• Educating the entire company – By providing education company-wide, employers help all employees, as well as themselves, understand the scope and effect of mental health.
  • Adopting sensitive language – Part of education involves the words we use to describe behaviors and struggles. It’s not uncommon to hear insensitive jokes about mental health, but most people are not aware of how this kind of talk may be affecting their peers. Switching to language that’s sensitive and understanding can be a huge step in the right direction.
  • Fostering an environment of openness – Because mental health is so commonly a private, hidden struggle, many people don’t feel comfortable sharing their challenges at work. Employers can take steps to make work feel safer to share all of life.4
  • Leading with personal stories – The best way to begin changing a work environment is for the people at the top to share their own stories of mental health. By seeing leaders being open with their own struggles, employees will feel the freedom to do the same.5
  • Establishing a no-harassment zone – Many people report feeling harassed or bullied by coworkers regarding their mental illness. Employers must make sure this doesn’t happen so their employees learn to support one another and feel safe at work.
  • Allowing for flexible hours – Employees who are pursuing treatment may have trouble finding adequate time for therapy appointments. Employers who allow for flexible work hours make it much easier for their employees looking for healing.2
  • Incorporating mental health into workplace policy – By codifying allowances and expectations regarding mental health, employers help their employees know what to expect and decrease their fear about being open with their struggle at work.
  • Prioritizing people – Although companies must focus on productivity and profit, putting employees first is dually beneficial. Employees who feel valued will automatically invest more into their work and the company, allowing the business to be more profitable in return.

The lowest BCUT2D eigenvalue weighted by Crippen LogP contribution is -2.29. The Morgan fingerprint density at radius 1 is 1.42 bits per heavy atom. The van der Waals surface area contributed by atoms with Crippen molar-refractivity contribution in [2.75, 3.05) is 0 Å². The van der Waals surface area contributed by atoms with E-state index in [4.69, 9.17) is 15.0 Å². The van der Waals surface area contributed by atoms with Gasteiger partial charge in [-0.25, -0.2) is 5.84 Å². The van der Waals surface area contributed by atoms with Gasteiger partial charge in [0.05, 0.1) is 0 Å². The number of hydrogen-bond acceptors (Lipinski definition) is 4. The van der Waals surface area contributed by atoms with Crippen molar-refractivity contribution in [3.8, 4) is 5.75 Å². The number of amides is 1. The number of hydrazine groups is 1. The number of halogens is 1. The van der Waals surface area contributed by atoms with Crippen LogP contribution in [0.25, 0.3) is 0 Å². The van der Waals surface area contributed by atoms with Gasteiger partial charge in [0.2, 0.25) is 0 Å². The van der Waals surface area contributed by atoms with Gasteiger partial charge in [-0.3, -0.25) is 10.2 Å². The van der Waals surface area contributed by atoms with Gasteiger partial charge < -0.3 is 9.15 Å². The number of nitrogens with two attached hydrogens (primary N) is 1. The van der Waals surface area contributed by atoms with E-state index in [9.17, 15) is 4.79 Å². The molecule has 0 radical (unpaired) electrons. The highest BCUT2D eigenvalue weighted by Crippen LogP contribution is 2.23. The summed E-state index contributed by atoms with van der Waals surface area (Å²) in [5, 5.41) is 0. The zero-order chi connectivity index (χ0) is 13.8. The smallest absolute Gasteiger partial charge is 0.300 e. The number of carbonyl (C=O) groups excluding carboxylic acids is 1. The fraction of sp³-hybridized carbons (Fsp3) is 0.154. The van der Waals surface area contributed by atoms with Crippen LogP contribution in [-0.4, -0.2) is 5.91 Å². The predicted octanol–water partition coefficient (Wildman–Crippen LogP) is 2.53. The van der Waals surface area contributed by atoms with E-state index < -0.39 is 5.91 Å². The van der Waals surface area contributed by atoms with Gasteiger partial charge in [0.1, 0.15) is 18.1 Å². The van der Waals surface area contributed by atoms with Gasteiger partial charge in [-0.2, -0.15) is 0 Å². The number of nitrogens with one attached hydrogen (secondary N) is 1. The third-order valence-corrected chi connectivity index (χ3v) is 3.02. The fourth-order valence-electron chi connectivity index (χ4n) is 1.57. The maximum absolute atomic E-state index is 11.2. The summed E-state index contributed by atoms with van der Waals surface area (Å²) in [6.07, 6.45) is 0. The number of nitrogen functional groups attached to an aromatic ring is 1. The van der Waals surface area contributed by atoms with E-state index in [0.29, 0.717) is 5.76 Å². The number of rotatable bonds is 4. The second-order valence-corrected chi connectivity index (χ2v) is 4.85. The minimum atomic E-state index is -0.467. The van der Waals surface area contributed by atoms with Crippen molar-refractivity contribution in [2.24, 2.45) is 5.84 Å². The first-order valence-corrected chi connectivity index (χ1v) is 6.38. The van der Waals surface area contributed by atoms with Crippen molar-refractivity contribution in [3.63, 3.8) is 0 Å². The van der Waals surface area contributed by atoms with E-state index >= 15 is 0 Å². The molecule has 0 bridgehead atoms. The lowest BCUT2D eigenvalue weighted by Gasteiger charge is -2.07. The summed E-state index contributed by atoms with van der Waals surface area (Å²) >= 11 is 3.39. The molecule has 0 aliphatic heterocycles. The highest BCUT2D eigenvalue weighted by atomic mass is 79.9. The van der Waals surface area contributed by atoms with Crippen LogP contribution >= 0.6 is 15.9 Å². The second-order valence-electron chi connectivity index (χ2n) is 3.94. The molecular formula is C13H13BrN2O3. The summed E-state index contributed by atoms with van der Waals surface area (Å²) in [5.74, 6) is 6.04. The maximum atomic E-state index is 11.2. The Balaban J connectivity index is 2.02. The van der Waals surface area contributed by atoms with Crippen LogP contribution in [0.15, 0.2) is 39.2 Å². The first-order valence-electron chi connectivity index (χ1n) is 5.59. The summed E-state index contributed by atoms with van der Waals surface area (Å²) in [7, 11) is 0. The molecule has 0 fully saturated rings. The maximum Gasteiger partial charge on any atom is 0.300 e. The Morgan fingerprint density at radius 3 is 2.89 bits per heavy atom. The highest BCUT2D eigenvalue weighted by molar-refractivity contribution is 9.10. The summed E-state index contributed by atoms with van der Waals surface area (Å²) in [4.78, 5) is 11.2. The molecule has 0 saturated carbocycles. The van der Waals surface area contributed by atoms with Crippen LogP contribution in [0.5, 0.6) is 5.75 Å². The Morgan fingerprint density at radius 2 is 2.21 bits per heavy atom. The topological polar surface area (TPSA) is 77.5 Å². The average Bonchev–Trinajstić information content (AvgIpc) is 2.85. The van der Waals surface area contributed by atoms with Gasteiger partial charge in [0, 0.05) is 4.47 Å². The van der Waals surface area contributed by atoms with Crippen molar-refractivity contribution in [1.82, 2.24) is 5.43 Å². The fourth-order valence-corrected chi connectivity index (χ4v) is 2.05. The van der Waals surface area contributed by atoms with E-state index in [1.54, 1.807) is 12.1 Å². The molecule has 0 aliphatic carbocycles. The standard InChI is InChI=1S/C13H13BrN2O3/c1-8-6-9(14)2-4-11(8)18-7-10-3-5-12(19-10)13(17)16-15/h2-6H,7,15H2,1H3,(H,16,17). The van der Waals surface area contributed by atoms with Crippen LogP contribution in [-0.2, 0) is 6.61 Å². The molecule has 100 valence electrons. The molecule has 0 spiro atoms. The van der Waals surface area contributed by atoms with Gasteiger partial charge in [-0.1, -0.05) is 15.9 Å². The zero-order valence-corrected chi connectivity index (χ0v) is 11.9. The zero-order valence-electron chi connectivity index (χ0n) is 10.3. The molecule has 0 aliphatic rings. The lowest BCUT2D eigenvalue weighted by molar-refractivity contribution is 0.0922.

How Employees Can Affect Change in Their Work Environment

As an employee, it can be scary to struggle secretly with mental health. You may inwardly hope for change but feel powerless to see it come to fruition. However, if you’re willing to speak up and start the conversation, it’s likely to initiate small changes that can lead to bigger, lasting change. A good place to start is by sharing a little about yourself with someone you already trust. Investing in healthy work friendships will make you feel better and build a healthy rapport as you begin letting others see your struggles. It’s important to be willing to help others in their journeys, too, as you’re likely not the only one with a mental health diagnosis.

If you or someone you love is struggling with a mental health issue and you are ready for help, please call our 24-hour toll-free helpline. We want to help you find healthy outlets for healing and affect change in your workplace.


1 “What to Look For.” MentalHealth.gov, Accessed March 15, 2018.

2 “Mental Illness.” National Institute of Mental Health, November 2017.

3 “Mental Health in the Workplace.” World Health Organization (WHO), September 2017.

4 Hoang, Xuan Minh. “4 Ways to Support Good Mental Health in the Workplace.” Undercover Recruiter, Accessed March 15, 2018.

5 Rauch, Joseph. “Why Employers Need To Talk About Mental Illness In The Workplace.” HuffPost, August 20, 2017.